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Old 10-04-2013, 12:20 PM   #68
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Ether is a good start if you decide you don't want to totally go it alone.
Thanks for the suggestion but I'd rather stick with a nice chardonnay!
Seriously everyone, I appreciate all the suggestions and am taking them all to heart!

The idea from pb4uski about setting aside time when I'm not available sounds so good. I'd be happy to start with no phone calls in the evening! Last night my boss called at 6 pm when I was exercising on my treadmill. I let it go to voicemail, so she texted me. I ignored it. After my husband and I had dinner, I called her back at about 8 pm. SHE TALKED UNTIL 11:15!

I just sigh and think, well, she's paying me $80 an hour to listen to her. Not exactly psychiatrist rates but not too bad! I wonder if she realizes that she wastes probably 25% of the time she's paying me for?

Here's another example of the difficulty with setting limits... Last May my husband and I spent the month in England and Scotland. We planned the trip in February and knowing that I would not want to be working halftime while trying to tour the UK I sent an email to the CEO letting her know I was planning the trip and asking if I could drop back to a 20% schedule for that month only, so I could handle email, keep things moving, etc. She wrote back saying that would be fine.

A week before leaving, we were on our regular weekly staff phone call and she reminded everyone that I was leaving for the UK so she wanted everybody to think about what projects they wanted me to take on and get them to me before I left. I reminded her that I was only going to be working the equivalent of 1 day a week, so there wouldn't be a lot of time for project work. She said I never told her I was cutting back my hours! This was on a call with everyone listening! I reminded her I had emailed her in February and she agreed to the reduction. She said she had no idea I wasn't going to keep up my regular schedule. After the call, I searched my email and forwarded her the entire exchange, including her explicit agreement. She responded that if she had known we'd be so busy she would not have agreed. But I found out later from one of my co-workers that the whole time I was gone she continually made comments about how I never told her I was cutting back my hours.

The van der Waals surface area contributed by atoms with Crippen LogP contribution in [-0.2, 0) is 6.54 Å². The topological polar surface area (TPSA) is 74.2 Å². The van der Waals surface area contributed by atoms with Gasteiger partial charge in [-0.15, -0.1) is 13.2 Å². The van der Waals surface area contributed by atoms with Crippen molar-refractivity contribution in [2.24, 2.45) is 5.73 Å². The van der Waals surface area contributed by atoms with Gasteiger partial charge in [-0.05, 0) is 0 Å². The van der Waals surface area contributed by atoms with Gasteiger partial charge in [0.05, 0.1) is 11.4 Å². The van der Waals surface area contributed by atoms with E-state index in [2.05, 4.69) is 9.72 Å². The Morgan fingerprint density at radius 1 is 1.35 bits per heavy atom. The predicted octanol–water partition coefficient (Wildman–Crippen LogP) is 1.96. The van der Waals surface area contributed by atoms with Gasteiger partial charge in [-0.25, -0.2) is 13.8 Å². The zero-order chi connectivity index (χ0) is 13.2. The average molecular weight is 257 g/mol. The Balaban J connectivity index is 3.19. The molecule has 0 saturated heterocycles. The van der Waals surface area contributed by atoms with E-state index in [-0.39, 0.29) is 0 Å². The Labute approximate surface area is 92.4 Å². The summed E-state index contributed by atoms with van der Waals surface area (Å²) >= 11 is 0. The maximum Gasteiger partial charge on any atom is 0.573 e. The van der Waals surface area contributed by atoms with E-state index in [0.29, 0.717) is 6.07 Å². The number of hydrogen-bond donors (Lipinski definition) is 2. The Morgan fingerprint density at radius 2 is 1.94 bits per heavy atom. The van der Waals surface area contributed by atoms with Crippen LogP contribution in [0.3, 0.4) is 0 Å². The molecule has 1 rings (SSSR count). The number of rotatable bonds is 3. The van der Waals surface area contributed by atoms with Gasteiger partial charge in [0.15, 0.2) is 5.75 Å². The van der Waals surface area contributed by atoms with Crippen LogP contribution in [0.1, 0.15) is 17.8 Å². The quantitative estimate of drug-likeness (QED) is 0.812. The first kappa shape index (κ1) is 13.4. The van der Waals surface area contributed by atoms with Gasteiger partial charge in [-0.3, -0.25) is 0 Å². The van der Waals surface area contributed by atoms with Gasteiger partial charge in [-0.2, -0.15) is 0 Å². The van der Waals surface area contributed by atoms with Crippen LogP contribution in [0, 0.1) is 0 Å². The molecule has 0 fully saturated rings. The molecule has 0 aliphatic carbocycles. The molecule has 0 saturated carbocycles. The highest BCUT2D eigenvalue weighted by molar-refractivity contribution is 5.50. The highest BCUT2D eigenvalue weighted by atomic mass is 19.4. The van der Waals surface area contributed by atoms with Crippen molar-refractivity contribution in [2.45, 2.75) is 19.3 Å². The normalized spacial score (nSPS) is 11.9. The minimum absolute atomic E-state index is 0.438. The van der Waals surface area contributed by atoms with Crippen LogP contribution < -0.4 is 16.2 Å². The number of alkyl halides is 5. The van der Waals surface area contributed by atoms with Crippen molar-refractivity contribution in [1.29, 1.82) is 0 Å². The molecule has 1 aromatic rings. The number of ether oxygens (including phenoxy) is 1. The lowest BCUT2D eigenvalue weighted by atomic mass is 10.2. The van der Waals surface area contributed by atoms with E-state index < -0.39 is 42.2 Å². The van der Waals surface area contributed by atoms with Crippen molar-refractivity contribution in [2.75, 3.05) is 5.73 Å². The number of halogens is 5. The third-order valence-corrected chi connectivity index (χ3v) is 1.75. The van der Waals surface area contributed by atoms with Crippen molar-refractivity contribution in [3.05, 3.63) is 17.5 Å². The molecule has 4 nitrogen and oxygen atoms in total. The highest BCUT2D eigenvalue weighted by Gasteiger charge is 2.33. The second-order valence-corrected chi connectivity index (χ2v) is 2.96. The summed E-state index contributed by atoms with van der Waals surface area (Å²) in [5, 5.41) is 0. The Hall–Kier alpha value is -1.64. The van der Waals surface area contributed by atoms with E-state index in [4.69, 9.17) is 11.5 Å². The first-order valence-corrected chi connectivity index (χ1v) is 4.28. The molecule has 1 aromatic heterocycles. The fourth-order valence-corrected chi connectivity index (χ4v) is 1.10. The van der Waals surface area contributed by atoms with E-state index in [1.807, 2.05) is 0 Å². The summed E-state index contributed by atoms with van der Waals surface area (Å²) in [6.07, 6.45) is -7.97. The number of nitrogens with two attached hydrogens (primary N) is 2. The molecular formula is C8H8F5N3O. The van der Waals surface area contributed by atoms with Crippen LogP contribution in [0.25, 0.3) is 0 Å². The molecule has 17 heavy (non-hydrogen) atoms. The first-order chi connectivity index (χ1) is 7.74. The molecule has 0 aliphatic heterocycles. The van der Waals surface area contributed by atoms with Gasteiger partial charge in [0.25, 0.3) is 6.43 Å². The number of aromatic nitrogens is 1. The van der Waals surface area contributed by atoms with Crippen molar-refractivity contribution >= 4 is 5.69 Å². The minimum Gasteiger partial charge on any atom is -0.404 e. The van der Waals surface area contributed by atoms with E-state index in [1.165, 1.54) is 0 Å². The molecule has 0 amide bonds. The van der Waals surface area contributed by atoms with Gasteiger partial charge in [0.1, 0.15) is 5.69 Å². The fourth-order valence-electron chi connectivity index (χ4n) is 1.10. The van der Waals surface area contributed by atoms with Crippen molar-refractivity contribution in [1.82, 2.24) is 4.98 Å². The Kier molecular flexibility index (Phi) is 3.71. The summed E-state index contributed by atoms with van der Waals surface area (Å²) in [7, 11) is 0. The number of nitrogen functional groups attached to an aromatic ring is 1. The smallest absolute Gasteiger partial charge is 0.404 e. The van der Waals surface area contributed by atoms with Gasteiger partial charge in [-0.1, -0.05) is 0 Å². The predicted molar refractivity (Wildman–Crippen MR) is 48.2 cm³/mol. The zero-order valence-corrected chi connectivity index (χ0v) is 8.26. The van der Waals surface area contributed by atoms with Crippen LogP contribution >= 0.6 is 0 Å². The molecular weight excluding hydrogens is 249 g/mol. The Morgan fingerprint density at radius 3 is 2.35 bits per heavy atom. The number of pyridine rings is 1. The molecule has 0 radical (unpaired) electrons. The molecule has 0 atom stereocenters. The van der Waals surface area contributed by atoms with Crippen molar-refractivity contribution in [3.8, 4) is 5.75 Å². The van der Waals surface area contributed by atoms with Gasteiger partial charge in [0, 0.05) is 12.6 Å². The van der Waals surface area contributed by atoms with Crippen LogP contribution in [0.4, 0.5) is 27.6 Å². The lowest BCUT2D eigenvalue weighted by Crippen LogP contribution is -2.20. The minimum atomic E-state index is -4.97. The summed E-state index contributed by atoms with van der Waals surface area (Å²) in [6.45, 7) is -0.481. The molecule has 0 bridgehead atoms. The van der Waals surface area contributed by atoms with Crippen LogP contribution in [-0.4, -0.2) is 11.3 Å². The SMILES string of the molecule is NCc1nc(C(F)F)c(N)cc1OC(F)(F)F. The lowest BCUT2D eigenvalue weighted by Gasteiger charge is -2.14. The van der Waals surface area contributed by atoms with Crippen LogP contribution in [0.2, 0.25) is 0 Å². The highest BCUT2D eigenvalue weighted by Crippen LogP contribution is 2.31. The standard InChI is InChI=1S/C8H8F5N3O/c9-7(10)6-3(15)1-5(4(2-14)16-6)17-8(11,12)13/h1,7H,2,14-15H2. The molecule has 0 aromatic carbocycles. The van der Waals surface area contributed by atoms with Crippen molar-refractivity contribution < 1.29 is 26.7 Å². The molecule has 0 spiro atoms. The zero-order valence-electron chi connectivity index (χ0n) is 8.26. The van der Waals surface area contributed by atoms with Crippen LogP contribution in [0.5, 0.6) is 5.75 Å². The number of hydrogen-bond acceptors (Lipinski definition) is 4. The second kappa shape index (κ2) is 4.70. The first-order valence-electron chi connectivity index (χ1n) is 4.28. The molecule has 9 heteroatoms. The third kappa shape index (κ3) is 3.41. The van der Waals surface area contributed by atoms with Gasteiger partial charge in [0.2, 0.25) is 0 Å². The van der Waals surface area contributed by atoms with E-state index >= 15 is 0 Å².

So you can see the problem about setting limits. I'm working for someone not completely rational who needs to be "in control". If I make myself available, tell her what she wants to hear, and am very responsive 18 hours a day by phone/email/text I can keep this nice gig going. But it is very stressful and I'd rather be enjoying life. So it might be 20 hours of work but 7/24 commitment.